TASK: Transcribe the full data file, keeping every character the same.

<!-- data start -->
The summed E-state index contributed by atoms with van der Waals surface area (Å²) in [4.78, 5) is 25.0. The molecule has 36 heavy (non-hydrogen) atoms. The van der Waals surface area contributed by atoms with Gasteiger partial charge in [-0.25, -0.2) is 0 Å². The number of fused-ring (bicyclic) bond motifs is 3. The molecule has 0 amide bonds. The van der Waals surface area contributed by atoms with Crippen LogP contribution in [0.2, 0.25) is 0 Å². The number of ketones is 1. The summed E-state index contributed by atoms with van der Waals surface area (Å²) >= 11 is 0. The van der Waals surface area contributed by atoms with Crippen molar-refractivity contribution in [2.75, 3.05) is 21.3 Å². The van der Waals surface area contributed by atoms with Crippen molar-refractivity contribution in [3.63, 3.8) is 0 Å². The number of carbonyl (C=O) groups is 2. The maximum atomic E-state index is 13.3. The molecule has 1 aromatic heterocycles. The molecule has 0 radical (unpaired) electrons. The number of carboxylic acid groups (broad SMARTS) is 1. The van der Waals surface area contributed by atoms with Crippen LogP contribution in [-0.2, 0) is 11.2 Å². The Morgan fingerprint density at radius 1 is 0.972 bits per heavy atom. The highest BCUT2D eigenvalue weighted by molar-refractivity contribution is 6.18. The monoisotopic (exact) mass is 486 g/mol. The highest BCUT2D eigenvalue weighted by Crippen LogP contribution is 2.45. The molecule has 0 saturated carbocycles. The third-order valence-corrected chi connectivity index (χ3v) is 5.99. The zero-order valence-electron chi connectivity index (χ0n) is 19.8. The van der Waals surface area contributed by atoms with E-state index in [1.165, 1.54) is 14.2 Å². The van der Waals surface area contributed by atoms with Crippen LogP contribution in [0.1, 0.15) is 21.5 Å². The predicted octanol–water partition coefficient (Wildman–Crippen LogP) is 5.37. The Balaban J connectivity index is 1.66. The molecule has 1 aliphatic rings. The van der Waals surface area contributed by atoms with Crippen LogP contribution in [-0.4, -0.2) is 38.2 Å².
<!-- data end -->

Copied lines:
The summed E-state index contributed by atoms with van der Waals surface area (Å²) in [4.78, 5) is 25.0. The molecule has 36 heavy (non-hydrogen) atoms. The van der Waals surface area contributed by atoms with Gasteiger partial charge in [-0.25, -0.2) is 0 Å². The number of fused-ring (bicyclic) bond motifs is 3. The molecule has 0 amide bonds. The van der Waals surface area contributed by atoms with Crippen LogP contribution in [0.2, 0.25) is 0 Å². The number of ketones is 1. The summed E-state index contributed by atoms with van der Waals surface area (Å²) >= 11 is 0. The van der Waals surface area contributed by atoms with Crippen molar-refractivity contribution in [2.75, 3.05) is 21.3 Å². The van der Waals surface area contributed by atoms with Crippen molar-refractivity contribution in [3.63, 3.8) is 0 Å². The number of carbonyl (C=O) groups is 2. The maximum atomic E-state index is 13.3. The molecule has 1 aromatic heterocycles. The molecule has 0 radical (unpaired) electrons. The number of carboxylic acid groups (broad SMARTS) is 1. The van der Waals surface area contributed by atoms with Crippen LogP contribution in [-0.2, 0) is 11.2 Å². The Morgan fingerprint density at radius 1 is 0.972 bits per heavy atom. The highest BCUT2D eigenvalue weighted by molar-refractivity contribution is 6.18. The monoisotopic (exact) mass is 486 g/mol. The highest BCUT2D eigenvalue weighted by Crippen LogP contribution is 2.45. The molecule has 0 saturated carbocycles. The third-order valence-corrected chi connectivity index (χ3v) is 5.99. The zero-order valence-electron chi connectivity index (χ0n) is 19.8. The van der Waals surface area contributed by atoms with E-state index in [1.165, 1.54) is 14.2 Å². The van der Waals surface area contributed by atoms with Crippen LogP contribution in [0.1, 0.15) is 21.5 Å². The predicted octanol–water partition coefficient (Wildman–Crippen LogP) is 5.37. The Balaban J connectivity index is 1.66. The molecule has 1 aliphatic rings. The van der Waals surface area contributed by atoms with Crippen LogP contribution in [-0.4, -0.2) is 38.2 Å².